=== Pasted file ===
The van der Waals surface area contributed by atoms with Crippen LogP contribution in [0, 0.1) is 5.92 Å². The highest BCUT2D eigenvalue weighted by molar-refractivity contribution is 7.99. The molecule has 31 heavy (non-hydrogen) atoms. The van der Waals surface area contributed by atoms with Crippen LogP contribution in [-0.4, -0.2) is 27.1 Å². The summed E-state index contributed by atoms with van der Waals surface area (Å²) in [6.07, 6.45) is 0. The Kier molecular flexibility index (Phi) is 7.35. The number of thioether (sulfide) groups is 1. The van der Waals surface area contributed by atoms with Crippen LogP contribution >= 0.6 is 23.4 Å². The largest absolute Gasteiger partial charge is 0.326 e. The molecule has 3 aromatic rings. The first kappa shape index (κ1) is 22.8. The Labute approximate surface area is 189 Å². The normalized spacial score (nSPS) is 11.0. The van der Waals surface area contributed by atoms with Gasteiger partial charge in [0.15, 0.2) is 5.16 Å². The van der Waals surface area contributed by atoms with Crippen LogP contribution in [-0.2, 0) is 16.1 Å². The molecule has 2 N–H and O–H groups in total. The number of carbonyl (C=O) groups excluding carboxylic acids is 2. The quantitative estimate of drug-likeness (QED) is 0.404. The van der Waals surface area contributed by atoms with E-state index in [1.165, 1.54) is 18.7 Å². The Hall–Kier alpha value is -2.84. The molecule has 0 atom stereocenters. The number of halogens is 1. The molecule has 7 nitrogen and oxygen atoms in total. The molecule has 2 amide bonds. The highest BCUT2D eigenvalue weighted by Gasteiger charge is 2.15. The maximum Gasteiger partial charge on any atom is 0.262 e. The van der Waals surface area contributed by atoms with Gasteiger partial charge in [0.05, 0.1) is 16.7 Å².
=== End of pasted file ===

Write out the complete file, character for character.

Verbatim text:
The van der Waals surface area contributed by atoms with Crippen LogP contribution in [0, 0.1) is 5.92 Å². The highest BCUT2D eigenvalue weighted by molar-refractivity contribution is 7.99. The molecule has 31 heavy (non-hydrogen) atoms. The van der Waals surface area contributed by atoms with Crippen LogP contribution in [-0.4, -0.2) is 27.1 Å². The summed E-state index contributed by atoms with van der Waals surface area (Å²) in [6.07, 6.45) is 0. The Kier molecular flexibility index (Phi) is 7.35. The number of thioether (sulfide) groups is 1. The van der Waals surface area contributed by atoms with Crippen LogP contribution >= 0.6 is 23.4 Å². The largest absolute Gasteiger partial charge is 0.326 e. The molecule has 3 aromatic rings. The first kappa shape index (κ1) is 22.8. The Labute approximate surface area is 189 Å². The normalized spacial score (nSPS) is 11.0. The van der Waals surface area contributed by atoms with Gasteiger partial charge in [0.15, 0.2) is 5.16 Å². The van der Waals surface area contributed by atoms with Crippen LogP contribution in [-0.2, 0) is 16.1 Å². The molecule has 2 N–H and O–H groups in total. The number of carbonyl (C=O) groups excluding carboxylic acids is 2. The quantitative estimate of drug-likeness (QED) is 0.404. The van der Waals surface area contributed by atoms with E-state index in [1.165, 1.54) is 18.7 Å². The Hall–Kier alpha value is -2.84. The molecule has 0 atom stereocenters. The number of halogens is 1. The molecule has 7 nitrogen and oxygen atoms in total. The molecule has 2 amide bonds. The highest BCUT2D eigenvalue weighted by Gasteiger charge is 2.15. The maximum Gasteiger partial charge on any atom is 0.262 e. The van der Waals surface area contributed by atoms with Gasteiger partial charge in [0.05, 0.1) is 16.7 Å².